The mess at the top of MPI
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So, the provincial cabinet minister responsible for Manitoba Public Insurance has declared his government is “absolutely not defending” the pay raises the Crown corporation’s chief executive officer received during a period in which a major technology-upgrade project’s budget spun wildly out of control.
Well, that’s encouraging. But the mere fact Kelvin Goertzen has declined, on behalf of the current Progressive Conservative government, to endorse the salary increases and bonuses afforded to CEO Eric Herbelin does not in any way absolve him or the government from responsibility for this latest chapter in the ongoing MPI debacle.
Mr. Herbelin was hired as the public insurer’s top executive in 2021 and, as such, has been in charge while the information-technology upgrade known as Project Nova has fallen years behind schedule and seen its budget, originally pegged at $128.5 million, spiral upward to nearly $290 million.
A recent investigation by the Free Press revealed that while Project Nova was unravelling, Mr. Herbelin received annual increases to his salary, which was $363,263 when he assumed his current role. That figure rose to $375,563 in 2022 — an increase of more than three per cent — and while MPI has refused to disclose his salary for 2023, sources confirmed for the Free Press that the CEO’s pay increased again after an external compensation review.
The increases occurred while rank-and-file MPI staff were subject to a two-year wage freeze (negotiations are under way on a new collective agreement to replace the one that expired last September).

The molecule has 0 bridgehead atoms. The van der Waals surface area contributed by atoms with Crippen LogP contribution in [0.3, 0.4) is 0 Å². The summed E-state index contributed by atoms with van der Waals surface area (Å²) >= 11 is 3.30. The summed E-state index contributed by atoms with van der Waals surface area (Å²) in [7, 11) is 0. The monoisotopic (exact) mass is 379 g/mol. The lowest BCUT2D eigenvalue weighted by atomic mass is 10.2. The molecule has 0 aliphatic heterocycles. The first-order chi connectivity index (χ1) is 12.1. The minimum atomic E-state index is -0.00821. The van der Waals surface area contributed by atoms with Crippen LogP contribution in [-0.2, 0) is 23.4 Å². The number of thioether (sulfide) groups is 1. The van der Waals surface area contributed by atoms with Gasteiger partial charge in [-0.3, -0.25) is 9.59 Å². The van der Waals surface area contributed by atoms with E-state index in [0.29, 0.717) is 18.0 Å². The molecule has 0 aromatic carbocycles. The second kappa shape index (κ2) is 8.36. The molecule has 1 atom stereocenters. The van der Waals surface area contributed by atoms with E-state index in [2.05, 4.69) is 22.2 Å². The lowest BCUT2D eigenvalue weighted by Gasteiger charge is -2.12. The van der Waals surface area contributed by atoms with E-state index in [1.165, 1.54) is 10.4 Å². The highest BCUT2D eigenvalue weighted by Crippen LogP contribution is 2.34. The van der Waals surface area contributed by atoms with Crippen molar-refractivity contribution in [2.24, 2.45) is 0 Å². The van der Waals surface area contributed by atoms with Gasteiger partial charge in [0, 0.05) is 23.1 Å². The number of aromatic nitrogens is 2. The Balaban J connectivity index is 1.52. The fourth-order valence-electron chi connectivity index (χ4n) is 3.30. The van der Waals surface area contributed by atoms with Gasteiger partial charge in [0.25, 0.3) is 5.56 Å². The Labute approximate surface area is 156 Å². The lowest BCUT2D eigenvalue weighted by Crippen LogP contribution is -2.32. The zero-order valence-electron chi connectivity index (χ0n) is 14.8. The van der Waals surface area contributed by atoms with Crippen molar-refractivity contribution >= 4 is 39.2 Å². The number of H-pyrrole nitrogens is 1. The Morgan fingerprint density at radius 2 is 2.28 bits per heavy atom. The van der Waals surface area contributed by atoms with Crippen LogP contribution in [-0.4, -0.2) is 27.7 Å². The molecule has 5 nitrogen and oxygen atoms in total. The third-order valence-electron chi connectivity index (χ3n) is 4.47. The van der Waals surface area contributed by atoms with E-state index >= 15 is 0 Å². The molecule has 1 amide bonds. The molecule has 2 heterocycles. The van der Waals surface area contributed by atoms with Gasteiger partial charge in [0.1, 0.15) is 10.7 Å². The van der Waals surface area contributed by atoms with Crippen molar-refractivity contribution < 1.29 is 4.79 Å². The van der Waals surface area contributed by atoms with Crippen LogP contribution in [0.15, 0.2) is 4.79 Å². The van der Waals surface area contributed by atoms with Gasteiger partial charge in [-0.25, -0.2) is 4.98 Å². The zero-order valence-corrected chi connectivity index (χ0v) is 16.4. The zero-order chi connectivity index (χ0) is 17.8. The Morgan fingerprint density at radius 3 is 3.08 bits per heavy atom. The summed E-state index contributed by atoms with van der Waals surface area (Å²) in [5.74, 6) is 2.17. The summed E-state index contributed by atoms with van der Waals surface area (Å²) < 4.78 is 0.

According to the Free Press investigation, during the last two years management-level executives at MPI — including Mr. Herbelin — also received performance and retention bonuses.
The CEO also spent 38 days — the equivalent of 7 1/2 weeks — away on what is described as business-related travel in 2022-23. MPI declined to provide the reasons for, or the costs of, those trips, but current and former MPI staff told the Free Press the amount of time Mr. Herbelin spent on business travel has raised concerns within the organization, and that few people within MPI knew where he was or what he was doing.
In January, the Public Utilities Board ordered additional oversight of MPI’s technology upgrade, citing concerns that Project Nova’s costs will continue to rise as a result of an “apparent lack of management control over expenses.” One source suggested to the Free Press that this is “less a case of it being poorly managed or mismanaged, and more a case of it being unmanaged,” and that Mr. Herbelin’s frequent absences “had a huge impact on the project.”
The CEO declined numerous requests from the Free Press to be interviewed regarding his salary increases and travel, and MPI has offered little clarification. And while the minister responsible for the Crown corporation has expressed concern over goings-on at the public insurer, he also has failed to offer anything in the way of an explanation that might help the public understand what has gone wrong — or, if it’s warranted, right — at MPI.
That’s unacceptable. As its name clearly describes, MPI is a publicly owned insurer that is fully accountable to Manitobans for the way it is run and the manner in which it spends the taxpayer and ratepayer dollars that fund its operations. It’s time for someone — preferably, the CEO at the centre of this latest controversy — to step forward and answer the questions.
The nature of Mr. Goertzen’s non-defence declaration suggests changes may becoming at MPI, and soon. There’s a good reason he was unable to defend the CEO’s pay raises and bonuses: in the current context, they’re indefensible.